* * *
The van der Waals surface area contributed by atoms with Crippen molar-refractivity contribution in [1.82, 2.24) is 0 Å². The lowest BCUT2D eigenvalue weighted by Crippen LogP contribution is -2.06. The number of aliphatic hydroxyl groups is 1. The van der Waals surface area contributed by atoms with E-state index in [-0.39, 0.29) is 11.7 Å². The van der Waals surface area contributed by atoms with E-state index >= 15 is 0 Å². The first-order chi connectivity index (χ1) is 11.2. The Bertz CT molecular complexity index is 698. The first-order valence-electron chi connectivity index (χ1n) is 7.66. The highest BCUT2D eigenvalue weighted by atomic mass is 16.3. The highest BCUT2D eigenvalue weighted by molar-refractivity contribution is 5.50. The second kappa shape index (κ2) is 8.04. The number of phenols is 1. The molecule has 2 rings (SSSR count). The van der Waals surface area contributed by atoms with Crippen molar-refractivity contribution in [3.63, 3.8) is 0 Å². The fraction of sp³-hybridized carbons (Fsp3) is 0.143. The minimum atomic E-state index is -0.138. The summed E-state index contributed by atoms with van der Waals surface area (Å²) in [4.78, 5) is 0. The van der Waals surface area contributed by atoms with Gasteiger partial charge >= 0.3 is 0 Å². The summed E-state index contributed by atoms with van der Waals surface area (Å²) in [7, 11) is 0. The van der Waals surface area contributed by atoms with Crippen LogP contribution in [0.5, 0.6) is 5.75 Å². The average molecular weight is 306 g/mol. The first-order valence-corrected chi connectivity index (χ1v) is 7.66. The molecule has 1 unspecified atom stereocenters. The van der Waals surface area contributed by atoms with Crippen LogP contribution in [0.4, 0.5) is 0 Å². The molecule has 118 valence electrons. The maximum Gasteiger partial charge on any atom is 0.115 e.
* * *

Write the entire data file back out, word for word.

The van der Waals surface area contributed by atoms with Crippen molar-refractivity contribution in [1.82, 2.24) is 0 Å². The lowest BCUT2D eigenvalue weighted by Crippen LogP contribution is -2.06. The number of aliphatic hydroxyl groups is 1. The van der Waals surface area contributed by atoms with E-state index in [-0.39, 0.29) is 11.7 Å². The van der Waals surface area contributed by atoms with E-state index >= 15 is 0 Å². The first-order chi connectivity index (χ1) is 11.2. The Bertz CT molecular complexity index is 698. The first-order valence-electron chi connectivity index (χ1n) is 7.66. The highest BCUT2D eigenvalue weighted by atomic mass is 16.3. The highest BCUT2D eigenvalue weighted by molar-refractivity contribution is 5.50. The second kappa shape index (κ2) is 8.04. The number of phenols is 1. The molecule has 2 rings (SSSR count). The van der Waals surface area contributed by atoms with Crippen molar-refractivity contribution in [3.63, 3.8) is 0 Å². The fraction of sp³-hybridized carbons (Fsp3) is 0.143. The minimum atomic E-state index is -0.138. The summed E-state index contributed by atoms with van der Waals surface area (Å²) in [4.78, 5) is 0. The van der Waals surface area contributed by atoms with Gasteiger partial charge >= 0.3 is 0 Å². The summed E-state index contributed by atoms with van der Waals surface area (Å²) in [7, 11) is 0. The van der Waals surface area contributed by atoms with Crippen LogP contribution in [0.5, 0.6) is 5.75 Å². The average molecular weight is 306 g/mol. The first-order valence-corrected chi connectivity index (χ1v) is 7.66. The molecule has 1 unspecified atom stereocenters. The van der Waals surface area contributed by atoms with Crippen LogP contribution in [0.4, 0.5) is 0 Å². The molecule has 118 valence electrons. The maximum Gasteiger partial charge on any atom is 0.115 e.